You get arrested, and the authorities say that your spouse was a witness to the crime. They want him or her to testify against you. Naturally, you would rather not have your spouse involved in any way. Can you force your spouse not to testify?
You cannot. That is how spousal privilege has been used in the past, but the modern interpretation is different. You no longer have the power to deny your spouse any action. If he or she wants to testify against you, it can happen without your permission.
That said, your spouse does have the right to decline the invitation to testify. He or she cannot be forced to do so. This means that, if you and your spouse are on the same page about what you would like to do, he or she does not have to say anything. It is simply important to note that you do not hold the power to make that decision; only your spouse does.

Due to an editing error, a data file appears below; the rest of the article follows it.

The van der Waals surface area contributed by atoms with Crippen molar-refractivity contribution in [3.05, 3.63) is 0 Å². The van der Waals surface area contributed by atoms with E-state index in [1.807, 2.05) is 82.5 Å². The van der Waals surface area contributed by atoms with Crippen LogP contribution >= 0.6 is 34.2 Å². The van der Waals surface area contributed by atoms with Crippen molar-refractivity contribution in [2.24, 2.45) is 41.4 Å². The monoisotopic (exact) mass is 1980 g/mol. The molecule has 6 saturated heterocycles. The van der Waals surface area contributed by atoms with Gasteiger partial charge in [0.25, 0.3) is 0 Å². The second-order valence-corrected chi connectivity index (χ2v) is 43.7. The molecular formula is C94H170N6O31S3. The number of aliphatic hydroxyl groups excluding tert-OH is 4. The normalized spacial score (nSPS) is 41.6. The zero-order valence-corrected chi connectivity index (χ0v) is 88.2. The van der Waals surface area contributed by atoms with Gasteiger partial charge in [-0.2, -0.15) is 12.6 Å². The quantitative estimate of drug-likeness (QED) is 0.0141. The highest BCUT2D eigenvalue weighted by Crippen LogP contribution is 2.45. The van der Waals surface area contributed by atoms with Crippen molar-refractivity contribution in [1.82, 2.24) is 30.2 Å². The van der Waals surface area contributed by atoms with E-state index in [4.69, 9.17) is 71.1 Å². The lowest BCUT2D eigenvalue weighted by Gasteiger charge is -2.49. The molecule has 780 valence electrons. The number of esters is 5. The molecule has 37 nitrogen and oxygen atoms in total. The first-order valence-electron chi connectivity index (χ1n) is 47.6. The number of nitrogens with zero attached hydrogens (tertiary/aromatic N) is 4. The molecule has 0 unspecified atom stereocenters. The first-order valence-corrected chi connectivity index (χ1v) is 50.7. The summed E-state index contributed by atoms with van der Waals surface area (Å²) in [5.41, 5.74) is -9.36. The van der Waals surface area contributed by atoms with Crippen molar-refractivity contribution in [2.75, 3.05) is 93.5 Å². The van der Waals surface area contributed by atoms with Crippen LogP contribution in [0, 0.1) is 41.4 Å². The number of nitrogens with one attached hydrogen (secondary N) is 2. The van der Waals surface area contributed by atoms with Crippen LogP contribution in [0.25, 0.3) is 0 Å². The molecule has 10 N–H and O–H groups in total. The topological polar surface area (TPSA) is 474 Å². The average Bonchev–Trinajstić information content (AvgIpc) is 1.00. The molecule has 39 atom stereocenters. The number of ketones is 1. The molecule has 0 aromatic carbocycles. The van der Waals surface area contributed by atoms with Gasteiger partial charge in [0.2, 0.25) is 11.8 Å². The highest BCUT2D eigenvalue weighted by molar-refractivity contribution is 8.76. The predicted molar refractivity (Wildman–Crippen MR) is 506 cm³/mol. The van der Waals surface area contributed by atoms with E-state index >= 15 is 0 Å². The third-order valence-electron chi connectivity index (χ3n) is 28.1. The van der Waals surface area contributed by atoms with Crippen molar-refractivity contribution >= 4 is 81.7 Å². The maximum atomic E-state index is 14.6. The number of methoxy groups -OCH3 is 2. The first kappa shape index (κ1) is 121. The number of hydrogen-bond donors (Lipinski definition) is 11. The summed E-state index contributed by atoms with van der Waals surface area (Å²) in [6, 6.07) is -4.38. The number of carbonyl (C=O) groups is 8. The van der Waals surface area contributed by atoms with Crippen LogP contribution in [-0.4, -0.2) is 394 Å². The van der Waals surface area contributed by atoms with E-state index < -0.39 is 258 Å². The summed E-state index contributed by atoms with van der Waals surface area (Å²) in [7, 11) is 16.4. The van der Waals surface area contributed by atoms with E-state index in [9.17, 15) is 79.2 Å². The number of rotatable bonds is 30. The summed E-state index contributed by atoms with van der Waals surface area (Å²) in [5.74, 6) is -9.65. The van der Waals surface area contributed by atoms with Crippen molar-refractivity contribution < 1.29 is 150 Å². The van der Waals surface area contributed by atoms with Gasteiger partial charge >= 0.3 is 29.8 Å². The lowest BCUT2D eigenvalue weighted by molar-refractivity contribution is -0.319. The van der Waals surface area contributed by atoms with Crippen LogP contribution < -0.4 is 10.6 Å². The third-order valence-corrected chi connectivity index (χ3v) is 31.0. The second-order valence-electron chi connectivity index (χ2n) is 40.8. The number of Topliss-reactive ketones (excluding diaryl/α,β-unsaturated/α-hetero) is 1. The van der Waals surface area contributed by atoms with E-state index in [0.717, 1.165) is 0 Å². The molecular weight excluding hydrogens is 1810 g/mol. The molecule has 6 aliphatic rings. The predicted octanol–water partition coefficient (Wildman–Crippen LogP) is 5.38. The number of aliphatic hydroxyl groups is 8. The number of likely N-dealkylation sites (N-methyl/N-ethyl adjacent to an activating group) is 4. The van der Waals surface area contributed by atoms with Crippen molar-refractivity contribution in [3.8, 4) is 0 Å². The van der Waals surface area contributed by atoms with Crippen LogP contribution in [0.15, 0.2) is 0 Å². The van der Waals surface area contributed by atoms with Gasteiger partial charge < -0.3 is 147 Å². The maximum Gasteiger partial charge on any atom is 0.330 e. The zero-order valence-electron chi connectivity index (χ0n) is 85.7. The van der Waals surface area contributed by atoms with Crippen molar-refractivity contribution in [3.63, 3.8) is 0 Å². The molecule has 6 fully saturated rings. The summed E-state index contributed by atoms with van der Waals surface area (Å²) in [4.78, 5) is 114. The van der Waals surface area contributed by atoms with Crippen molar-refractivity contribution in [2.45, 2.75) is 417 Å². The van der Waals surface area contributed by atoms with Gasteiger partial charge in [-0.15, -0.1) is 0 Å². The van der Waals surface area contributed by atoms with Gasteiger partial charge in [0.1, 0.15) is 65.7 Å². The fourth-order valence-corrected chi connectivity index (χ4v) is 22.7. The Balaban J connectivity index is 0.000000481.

This spousal privilege does end if your marriage ends. If the two of you get divorced, your spouse may then talk about things that happened before the marriage, during the marriage or after the marriage.
Criminal accusations realistically impact entire families, not just those who are actually accused of committing the crimes. This is why it is very important for all family members to know their legal rights. Remember, no matter what you have been accused of in Minnesota, you absolutely have a right to a fair trial, and you need to know your legal defense options.